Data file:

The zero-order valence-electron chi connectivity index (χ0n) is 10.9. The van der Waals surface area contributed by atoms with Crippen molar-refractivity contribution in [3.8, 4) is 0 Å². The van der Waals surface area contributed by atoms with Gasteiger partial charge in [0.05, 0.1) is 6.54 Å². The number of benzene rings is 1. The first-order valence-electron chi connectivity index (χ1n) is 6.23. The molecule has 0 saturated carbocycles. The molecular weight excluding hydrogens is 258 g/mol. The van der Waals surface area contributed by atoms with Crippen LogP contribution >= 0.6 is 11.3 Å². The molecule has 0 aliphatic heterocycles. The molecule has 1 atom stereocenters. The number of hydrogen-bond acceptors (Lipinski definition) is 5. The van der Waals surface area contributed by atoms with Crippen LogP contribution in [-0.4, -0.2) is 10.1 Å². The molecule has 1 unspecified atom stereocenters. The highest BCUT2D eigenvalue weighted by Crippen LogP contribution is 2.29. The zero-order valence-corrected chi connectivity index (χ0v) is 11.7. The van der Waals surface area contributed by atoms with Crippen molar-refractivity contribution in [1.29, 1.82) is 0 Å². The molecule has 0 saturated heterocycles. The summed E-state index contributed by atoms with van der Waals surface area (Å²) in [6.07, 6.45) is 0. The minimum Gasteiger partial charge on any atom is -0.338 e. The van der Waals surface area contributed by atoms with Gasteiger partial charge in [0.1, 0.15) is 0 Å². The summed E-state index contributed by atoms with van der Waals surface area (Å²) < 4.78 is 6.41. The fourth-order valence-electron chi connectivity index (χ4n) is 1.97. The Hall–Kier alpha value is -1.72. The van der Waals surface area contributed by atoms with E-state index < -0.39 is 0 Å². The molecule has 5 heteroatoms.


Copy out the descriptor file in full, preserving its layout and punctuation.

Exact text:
The zero-order valence-electron chi connectivity index (χ0n) is 10.9. The van der Waals surface area contributed by atoms with Crippen molar-refractivity contribution in [3.8, 4) is 0 Å². The van der Waals surface area contributed by atoms with Gasteiger partial charge in [0.05, 0.1) is 6.54 Å². The number of benzene rings is 1. The first-order valence-electron chi connectivity index (χ1n) is 6.23. The molecule has 0 saturated carbocycles. The molecular weight excluding hydrogens is 258 g/mol. The van der Waals surface area contributed by atoms with Crippen LogP contribution >= 0.6 is 11.3 Å². The molecule has 0 aliphatic heterocycles. The molecule has 1 atom stereocenters. The number of hydrogen-bond acceptors (Lipinski definition) is 5. The van der Waals surface area contributed by atoms with Crippen LogP contribution in [-0.4, -0.2) is 10.1 Å². The molecule has 1 unspecified atom stereocenters. The highest BCUT2D eigenvalue weighted by Crippen LogP contribution is 2.29. The zero-order valence-corrected chi connectivity index (χ0v) is 11.7. The van der Waals surface area contributed by atoms with Crippen molar-refractivity contribution in [1.29, 1.82) is 0 Å². The molecule has 0 saturated heterocycles. The summed E-state index contributed by atoms with van der Waals surface area (Å²) in [6.07, 6.45) is 0. The minimum Gasteiger partial charge on any atom is -0.338 e. The van der Waals surface area contributed by atoms with Gasteiger partial charge in [0.1, 0.15) is 0 Å². The summed E-state index contributed by atoms with van der Waals surface area (Å²) < 4.78 is 6.41. The fourth-order valence-electron chi connectivity index (χ4n) is 1.97. The Hall–Kier alpha value is -1.72. The van der Waals surface area contributed by atoms with E-state index < -0.39 is 0 Å². The molecule has 5 heteroatoms.